Hi I would like to explain this under the following
- Hunger concepts and definitions
- Number of hungry people in the world
- Progress in reducing the number of hungry people
- Children and hunger
- Does the world produce enough food to feed everyone?
- Causes of hunger
Hunger concepts and definitions
Hunger is a term which has three meanings
- the uneasy or painful sensation caused by want of food; craving appetite. Also the exhausted condition caused by want of food
- the want or scarcity of food in a country
- a strong desire or craving
World hunger refers to the second definition, aggregated to the world level. It is either malnutrition, or, if malnutrition is taken to refer to both undernutrition and overnutrition (obesity, overweight) as it increasingly is, undernutrition. Both malnutrition and undernutrition refer to the effects on people of not having enough food.
There are two basic types of malnutrition/undernutrition. The first and most important is protein-energy malnutrition (PEM). It is basically a lack of calories and protein. Food is converted into energy by humans, and the energy contained in food is measured by calories. Protein is necessary for key body functions including provision of essential amino acids and development and maintenance of muscles. Protein-energy malnutriton is the more lethal form of malnutrition/hunger and is the type of malnutrition that is referred to when world hunger is discussed. This leads to growth failure. Principal types of growth failure are:
- The two types of acute malnutrition are wasting of muscles(also called marasmus) or nutritional edema, (also called kwashiorkor). Wasting is characterised by rapid weight loss and in its severe form can lead to death. Nutritional edema is caused by insufficient protein in the diet.
- Stunting is a slow, cumulative process and is caused by insufficient intake of some nutrients. It is estimated by the United Nations Children’s Fund (UNICEF) to affect 161 million children world wide. Stunted children may have normal body proportions but look younger than their actual age. Stunting develops over a long period as a result of inadequate nutrition or repeated infections, or both.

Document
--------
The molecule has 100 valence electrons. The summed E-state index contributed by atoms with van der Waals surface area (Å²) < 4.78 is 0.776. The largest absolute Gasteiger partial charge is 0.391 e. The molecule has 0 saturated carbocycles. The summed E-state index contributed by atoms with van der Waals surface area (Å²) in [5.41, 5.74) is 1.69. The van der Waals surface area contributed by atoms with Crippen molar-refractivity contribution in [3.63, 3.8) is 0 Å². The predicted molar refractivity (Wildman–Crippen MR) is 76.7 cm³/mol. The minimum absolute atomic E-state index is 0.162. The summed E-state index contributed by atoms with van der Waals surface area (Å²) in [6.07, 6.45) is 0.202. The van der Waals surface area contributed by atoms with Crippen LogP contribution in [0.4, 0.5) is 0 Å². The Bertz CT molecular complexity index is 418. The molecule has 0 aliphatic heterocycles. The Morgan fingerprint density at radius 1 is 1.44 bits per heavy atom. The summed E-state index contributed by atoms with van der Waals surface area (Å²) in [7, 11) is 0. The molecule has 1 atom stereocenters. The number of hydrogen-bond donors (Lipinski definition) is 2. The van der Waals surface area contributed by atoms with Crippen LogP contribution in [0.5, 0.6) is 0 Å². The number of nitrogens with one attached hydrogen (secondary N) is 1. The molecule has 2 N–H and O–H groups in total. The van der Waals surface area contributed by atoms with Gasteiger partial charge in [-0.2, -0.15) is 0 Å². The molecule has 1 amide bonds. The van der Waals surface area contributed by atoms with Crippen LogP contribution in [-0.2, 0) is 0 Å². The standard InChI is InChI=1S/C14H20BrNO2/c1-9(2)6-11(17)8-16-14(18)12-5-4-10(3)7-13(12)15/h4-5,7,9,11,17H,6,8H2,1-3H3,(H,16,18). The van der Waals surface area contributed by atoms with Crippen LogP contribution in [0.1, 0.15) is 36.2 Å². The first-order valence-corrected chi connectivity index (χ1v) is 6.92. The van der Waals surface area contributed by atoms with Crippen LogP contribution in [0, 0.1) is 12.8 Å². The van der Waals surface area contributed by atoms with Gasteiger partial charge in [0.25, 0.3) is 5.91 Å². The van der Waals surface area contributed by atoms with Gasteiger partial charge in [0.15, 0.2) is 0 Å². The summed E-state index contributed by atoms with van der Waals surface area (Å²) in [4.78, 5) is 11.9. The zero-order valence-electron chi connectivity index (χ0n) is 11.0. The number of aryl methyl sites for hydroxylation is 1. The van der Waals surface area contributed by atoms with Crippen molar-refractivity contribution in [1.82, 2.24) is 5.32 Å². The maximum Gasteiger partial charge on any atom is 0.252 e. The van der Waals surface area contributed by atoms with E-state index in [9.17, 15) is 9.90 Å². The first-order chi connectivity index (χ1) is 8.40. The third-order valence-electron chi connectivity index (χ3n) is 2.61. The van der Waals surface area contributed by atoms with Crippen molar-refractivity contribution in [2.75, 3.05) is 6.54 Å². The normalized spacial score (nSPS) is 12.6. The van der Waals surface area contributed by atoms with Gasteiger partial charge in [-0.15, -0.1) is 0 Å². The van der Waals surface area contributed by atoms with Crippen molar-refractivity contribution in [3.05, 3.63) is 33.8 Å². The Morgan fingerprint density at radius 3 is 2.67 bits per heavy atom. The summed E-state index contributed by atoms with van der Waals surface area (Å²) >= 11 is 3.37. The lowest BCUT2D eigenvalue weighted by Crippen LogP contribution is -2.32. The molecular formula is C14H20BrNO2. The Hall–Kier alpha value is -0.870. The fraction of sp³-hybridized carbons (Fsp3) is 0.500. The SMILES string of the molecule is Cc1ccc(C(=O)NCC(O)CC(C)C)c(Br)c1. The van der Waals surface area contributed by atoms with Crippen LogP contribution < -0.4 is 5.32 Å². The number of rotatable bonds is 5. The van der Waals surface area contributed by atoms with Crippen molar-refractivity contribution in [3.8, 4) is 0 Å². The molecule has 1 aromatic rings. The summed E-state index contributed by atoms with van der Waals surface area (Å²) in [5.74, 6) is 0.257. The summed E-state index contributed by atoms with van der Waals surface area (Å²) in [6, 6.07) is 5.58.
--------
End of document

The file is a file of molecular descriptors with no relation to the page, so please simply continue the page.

The second type of malnutrition, also very important, is micronutrient (vitamin and mineral) deficiency. This is not the type of malnutrition that is referred to when world hunger is discussed, though it is certainly very important.
Number of hungry people in the world
The United Nations Food and Agriculture Organization estimates that about 795 million people of the 7.3 billion people in the world, or one in nine, were suffering from chronic undernourishment in 2014-2016. Almost all the hungry people, 780 million, live in developing countries, representing 12.9 percent, or one in eight, of the population of developing counties. There are 11 million people undernourished in developed countries. Now let’s see statistics
Undernourishment around the world, 1990-2 to 2012-4
Number of undernourished and prevalence (%) of undernourishment
|1990-2 No.||1990-2 %||2014-6 No.||2014-6 %|
|Latin America & Carib.||66.1||14.7||34.3||5.5|
|Progress in reducing the number of hungry people|
The vast majority of hungry people live in developing regions, which saw a 42 percent reduction in the prevalence of undernourished people between 1990–92 and 2012–14. Despite this progress, about one in eight people, or 13.5 percent of the overall population, remain chronically undernourished in these regions, down from 23.4 percent in 1990–92. As the most populous region in the world, Asia is home to two out of three of the world’s undernourishent.
- Hunger continues to take its largest toll in Southern Asia, which includes the countries of India, Pakistan and Bangladesh. The estimate of 276 million chronically undernourished people in 2014–16 is only marginally lower than the number in 1990– 92. Eastern Asia (where China is by far the largest country) and South-eastern Asia (including Indonesia, Philippines, Mynamar, Vietnam and others) have reduced undernutriton .
Children and hunger